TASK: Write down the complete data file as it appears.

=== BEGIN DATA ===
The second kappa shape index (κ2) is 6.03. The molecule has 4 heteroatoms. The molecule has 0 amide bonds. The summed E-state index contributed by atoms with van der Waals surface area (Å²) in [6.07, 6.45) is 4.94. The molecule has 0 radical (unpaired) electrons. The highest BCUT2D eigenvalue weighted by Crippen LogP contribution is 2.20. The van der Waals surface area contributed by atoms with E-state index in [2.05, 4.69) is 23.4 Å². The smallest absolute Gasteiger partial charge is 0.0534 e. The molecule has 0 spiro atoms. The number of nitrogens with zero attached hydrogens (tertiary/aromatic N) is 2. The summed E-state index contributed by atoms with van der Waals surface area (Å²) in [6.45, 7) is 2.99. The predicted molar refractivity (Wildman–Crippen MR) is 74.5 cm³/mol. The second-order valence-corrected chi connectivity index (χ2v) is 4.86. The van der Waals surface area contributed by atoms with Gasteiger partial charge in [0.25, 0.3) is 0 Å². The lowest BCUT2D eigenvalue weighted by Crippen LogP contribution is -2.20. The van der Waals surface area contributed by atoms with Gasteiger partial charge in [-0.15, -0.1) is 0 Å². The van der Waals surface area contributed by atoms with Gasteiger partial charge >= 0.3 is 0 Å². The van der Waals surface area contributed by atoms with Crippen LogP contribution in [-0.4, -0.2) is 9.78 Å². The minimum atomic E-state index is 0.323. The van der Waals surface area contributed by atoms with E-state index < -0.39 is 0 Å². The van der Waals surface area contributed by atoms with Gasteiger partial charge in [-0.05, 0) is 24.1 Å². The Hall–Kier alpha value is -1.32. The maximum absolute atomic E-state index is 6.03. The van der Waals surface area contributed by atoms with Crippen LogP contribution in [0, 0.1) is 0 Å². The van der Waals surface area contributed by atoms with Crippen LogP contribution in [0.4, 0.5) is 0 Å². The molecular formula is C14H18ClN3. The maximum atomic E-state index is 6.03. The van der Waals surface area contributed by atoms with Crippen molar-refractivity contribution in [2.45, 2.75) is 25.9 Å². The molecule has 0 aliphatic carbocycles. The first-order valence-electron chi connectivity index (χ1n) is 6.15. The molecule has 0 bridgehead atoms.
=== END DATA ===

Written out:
The second kappa shape index (κ2) is 6.03. The molecule has 4 heteroatoms. The molecule has 0 amide bonds. The summed E-state index contributed by atoms with van der Waals surface area (Å²) in [6.07, 6.45) is 4.94. The molecule has 0 radical (unpaired) electrons. The highest BCUT2D eigenvalue weighted by Crippen LogP contribution is 2.20. The van der Waals surface area contributed by atoms with E-state index in [2.05, 4.69) is 23.4 Å². The smallest absolute Gasteiger partial charge is 0.0534 e. The molecule has 0 spiro atoms. The number of nitrogens with zero attached hydrogens (tertiary/aromatic N) is 2. The summed E-state index contributed by atoms with van der Waals surface area (Å²) in [6.45, 7) is 2.99. The predicted molar refractivity (Wildman–Crippen MR) is 74.5 cm³/mol. The second-order valence-corrected chi connectivity index (χ2v) is 4.86. The van der Waals surface area contributed by atoms with Gasteiger partial charge in [0.25, 0.3) is 0 Å². The lowest BCUT2D eigenvalue weighted by Crippen LogP contribution is -2.20. The van der Waals surface area contributed by atoms with Gasteiger partial charge in [-0.15, -0.1) is 0 Å². The van der Waals surface area contributed by atoms with Gasteiger partial charge >= 0.3 is 0 Å². The van der Waals surface area contributed by atoms with Crippen LogP contribution in [-0.4, -0.2) is 9.78 Å². The minimum atomic E-state index is 0.323. The van der Waals surface area contributed by atoms with E-state index < -0.39 is 0 Å². The van der Waals surface area contributed by atoms with Gasteiger partial charge in [-0.05, 0) is 24.1 Å². The Hall–Kier alpha value is -1.32. The maximum absolute atomic E-state index is 6.03. The van der Waals surface area contributed by atoms with Crippen LogP contribution in [0, 0.1) is 0 Å². The van der Waals surface area contributed by atoms with Crippen LogP contribution in [0.4, 0.5) is 0 Å². The molecular formula is C14H18ClN3. The maximum atomic E-state index is 6.03. The van der Waals surface area contributed by atoms with Crippen molar-refractivity contribution in [2.45, 2.75) is 25.9 Å². The molecule has 0 aliphatic carbocycles. The first-order valence-electron chi connectivity index (χ1n) is 6.15. The molecule has 0 bridgehead atoms.